Daniel (student): The fighting in Africa was the most surprising, specifically the Battle for Lake Tanganyika. The conflict was between the British and Germans, with the British being led by Geoffrey Spicer-Simson, who was an incredibly strange character. To start, he prepared for the climate by having his wife make him a khaki "kilt" which was technically just a skirt.
What did you all learn?
Nolan (student): This question is very broad but I will attempt to answer it in a reasonable amount of text by completing a basic overview of WWI. Before WWI, Europe had a balance of power where there were the great powers like England, Germany and France and the smaller powers like Belgium. One of the main reasons that Germany started WWI was for the contested Alsace-Lorraine region which had gone back and forth between French and German hands since Napoleon. The often over-dramatized assassination of Archduke Franz-Ferdinand was more the tipping point of WWI than the actual starting point. German, British and French troops were all told that they would be home by Christmas of 1914 when in reality it would be a long four years. Some of the battles during WWI were terrible with the entire French Army rotating through Verdun or the Somme.
Daniel (student): I learned a lot, but the most surprising piece of information was the events leading to the assassination of Archduke Franz Ferdinand and how poorly it was executed. There were multiple flaws, the most glaring of which were the usage of unreliable, outdated grenades and the failed suicide attempt by one of the assassins who attempted to kill himself with a diluted cyanide pill, which merely made him nauseous, and then jumped into a river. The river wasn't flowing and he simply sank in the mud and was taken into custody.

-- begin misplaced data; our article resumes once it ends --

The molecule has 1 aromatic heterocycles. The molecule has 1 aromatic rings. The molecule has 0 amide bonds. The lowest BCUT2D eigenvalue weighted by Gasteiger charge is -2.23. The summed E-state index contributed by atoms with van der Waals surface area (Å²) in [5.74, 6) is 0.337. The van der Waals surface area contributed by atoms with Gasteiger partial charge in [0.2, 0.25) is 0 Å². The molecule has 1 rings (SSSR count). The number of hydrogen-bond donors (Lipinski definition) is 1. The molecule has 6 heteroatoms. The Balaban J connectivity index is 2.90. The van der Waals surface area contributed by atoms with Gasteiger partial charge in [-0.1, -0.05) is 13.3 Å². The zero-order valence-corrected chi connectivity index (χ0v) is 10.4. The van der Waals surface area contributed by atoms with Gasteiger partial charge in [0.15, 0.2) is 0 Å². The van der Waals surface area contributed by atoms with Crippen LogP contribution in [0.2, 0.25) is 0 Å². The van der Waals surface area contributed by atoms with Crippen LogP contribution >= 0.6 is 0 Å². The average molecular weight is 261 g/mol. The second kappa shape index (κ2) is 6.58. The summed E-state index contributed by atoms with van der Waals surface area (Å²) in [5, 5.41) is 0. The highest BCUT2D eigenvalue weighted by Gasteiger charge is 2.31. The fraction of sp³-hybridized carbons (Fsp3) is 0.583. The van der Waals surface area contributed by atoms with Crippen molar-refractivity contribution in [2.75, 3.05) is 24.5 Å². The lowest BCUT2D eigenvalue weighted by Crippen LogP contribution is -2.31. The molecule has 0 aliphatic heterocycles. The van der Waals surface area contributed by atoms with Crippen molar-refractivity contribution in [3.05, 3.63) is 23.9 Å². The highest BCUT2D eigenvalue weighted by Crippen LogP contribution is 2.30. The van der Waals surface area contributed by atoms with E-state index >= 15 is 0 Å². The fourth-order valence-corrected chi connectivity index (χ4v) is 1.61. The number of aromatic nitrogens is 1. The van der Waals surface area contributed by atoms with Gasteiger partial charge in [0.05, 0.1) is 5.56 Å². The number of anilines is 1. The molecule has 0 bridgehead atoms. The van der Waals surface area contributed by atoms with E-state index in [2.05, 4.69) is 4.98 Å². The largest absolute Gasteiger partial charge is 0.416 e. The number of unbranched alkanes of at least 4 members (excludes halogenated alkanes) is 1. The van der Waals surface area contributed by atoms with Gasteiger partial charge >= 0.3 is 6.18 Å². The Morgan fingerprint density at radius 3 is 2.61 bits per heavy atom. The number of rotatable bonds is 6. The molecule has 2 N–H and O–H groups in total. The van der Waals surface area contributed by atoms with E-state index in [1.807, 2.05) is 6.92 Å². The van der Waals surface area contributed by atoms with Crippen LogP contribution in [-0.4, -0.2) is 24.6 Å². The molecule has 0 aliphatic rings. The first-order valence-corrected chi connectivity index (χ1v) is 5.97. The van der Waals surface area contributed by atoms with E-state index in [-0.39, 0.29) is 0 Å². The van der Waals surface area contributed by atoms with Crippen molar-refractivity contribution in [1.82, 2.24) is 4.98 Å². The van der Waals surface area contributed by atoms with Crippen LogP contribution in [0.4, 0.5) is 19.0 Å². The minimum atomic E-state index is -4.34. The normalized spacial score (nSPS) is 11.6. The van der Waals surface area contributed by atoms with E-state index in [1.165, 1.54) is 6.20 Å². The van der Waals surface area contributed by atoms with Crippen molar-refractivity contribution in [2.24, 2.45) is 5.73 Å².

What recommendations would you make for other students, or other teachers, who want to mount a similar project?
Mr. Hugh Gardner (History Teacher): My experience in 25 years of teaching History is that students often discover WWI to be far more interesting than they expected it to be. Many have pronounced it to be their new favorite period to study. I believe the key to this is spending the time and effort to truly teach the subject as The World War it actually was, while giving as much nuance as possible to Trench Warfare on The Western Front.
Nolan (student): I would recommend to just have fun in this class. It's not every day you get to handle authentic WWI bolt action rifles and bayonets. Even though there are some very lengthy papers to write, try and focus on the class at hand as it will be the most enjoyable way to spend a three-hour lecture. Do the homework, write hard and have fun.
Daniel (student): Don't be too scared of the big papers that carry grades, just try to pick a topic you enjoy and write about it. If you're bold you can pick something out of your comfort zone. Our teacher collects artifacts and reproduction artifacts from the time period he teaches, including helmets, vests, weapons, gas masks, and lets us handle them with care.